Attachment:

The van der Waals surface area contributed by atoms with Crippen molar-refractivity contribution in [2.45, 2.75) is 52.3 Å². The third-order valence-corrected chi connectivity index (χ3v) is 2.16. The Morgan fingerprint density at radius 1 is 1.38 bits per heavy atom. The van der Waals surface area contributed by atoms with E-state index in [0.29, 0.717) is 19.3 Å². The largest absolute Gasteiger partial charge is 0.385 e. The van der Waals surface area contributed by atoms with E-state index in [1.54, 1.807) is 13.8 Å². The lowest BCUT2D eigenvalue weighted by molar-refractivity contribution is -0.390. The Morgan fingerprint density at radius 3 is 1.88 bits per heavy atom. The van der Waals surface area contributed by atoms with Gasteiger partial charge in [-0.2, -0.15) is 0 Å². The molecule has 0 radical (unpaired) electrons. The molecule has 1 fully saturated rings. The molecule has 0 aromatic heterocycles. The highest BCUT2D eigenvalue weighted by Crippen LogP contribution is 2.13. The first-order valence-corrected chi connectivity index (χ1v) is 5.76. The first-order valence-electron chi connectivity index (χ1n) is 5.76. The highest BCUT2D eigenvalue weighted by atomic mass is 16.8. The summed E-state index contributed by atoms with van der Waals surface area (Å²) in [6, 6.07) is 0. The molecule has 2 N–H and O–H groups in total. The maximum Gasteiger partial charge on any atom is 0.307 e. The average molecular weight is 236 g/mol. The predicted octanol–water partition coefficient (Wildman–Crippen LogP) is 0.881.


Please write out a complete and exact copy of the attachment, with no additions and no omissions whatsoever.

The van der Waals surface area contributed by atoms with Crippen molar-refractivity contribution in [2.45, 2.75) is 52.3 Å². The third-order valence-corrected chi connectivity index (χ3v) is 2.16. The Morgan fingerprint density at radius 1 is 1.38 bits per heavy atom. The van der Waals surface area contributed by atoms with E-state index in [0.29, 0.717) is 19.3 Å². The largest absolute Gasteiger partial charge is 0.385 e. The van der Waals surface area contributed by atoms with E-state index in [1.54, 1.807) is 13.8 Å². The lowest BCUT2D eigenvalue weighted by molar-refractivity contribution is -0.390. The Morgan fingerprint density at radius 3 is 1.88 bits per heavy atom. The van der Waals surface area contributed by atoms with Gasteiger partial charge in [-0.2, -0.15) is 0 Å². The molecule has 0 radical (unpaired) electrons. The molecule has 1 fully saturated rings. The molecule has 0 aromatic heterocycles. The highest BCUT2D eigenvalue weighted by Crippen LogP contribution is 2.13. The first-order valence-corrected chi connectivity index (χ1v) is 5.76. The first-order valence-electron chi connectivity index (χ1n) is 5.76. The highest BCUT2D eigenvalue weighted by atomic mass is 16.8. The summed E-state index contributed by atoms with van der Waals surface area (Å²) in [6, 6.07) is 0. The molecule has 2 N–H and O–H groups in total. The maximum Gasteiger partial charge on any atom is 0.307 e. The average molecular weight is 236 g/mol. The predicted octanol–water partition coefficient (Wildman–Crippen LogP) is 0.881.